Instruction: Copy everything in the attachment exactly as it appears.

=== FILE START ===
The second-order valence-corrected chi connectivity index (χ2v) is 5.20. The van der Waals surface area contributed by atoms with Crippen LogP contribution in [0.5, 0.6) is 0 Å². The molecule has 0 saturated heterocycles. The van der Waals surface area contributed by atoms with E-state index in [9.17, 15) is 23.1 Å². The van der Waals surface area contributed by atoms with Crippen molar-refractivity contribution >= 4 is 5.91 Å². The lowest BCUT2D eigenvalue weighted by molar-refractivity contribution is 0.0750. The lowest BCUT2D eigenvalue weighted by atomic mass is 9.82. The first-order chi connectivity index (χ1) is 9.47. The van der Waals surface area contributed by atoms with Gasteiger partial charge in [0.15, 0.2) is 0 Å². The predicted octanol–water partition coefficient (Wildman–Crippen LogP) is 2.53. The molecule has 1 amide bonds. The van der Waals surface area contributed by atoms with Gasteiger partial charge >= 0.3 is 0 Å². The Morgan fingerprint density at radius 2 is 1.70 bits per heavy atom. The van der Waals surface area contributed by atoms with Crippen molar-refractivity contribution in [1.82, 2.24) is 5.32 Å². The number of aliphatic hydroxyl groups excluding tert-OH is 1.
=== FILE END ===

The second-order valence-corrected chi connectivity index (χ2v) is 5.20. The van der Waals surface area contributed by atoms with Crippen LogP contribution in [0.5, 0.6) is 0 Å². The molecule has 0 saturated heterocycles. The van der Waals surface area contributed by atoms with E-state index in [9.17, 15) is 23.1 Å². The van der Waals surface area contributed by atoms with Crippen molar-refractivity contribution >= 4 is 5.91 Å². The lowest BCUT2D eigenvalue weighted by molar-refractivity contribution is 0.0750. The lowest BCUT2D eigenvalue weighted by atomic mass is 9.82. The first-order chi connectivity index (χ1) is 9.47. The van der Waals surface area contributed by atoms with Gasteiger partial charge in [0.15, 0.2) is 0 Å². The predicted octanol–water partition coefficient (Wildman–Crippen LogP) is 2.53. The molecule has 1 amide bonds. The van der Waals surface area contributed by atoms with Gasteiger partial charge >= 0.3 is 0 Å². The Morgan fingerprint density at radius 2 is 1.70 bits per heavy atom. The van der Waals surface area contributed by atoms with Crippen molar-refractivity contribution in [1.82, 2.24) is 5.32 Å². The number of aliphatic hydroxyl groups excluding tert-OH is 1.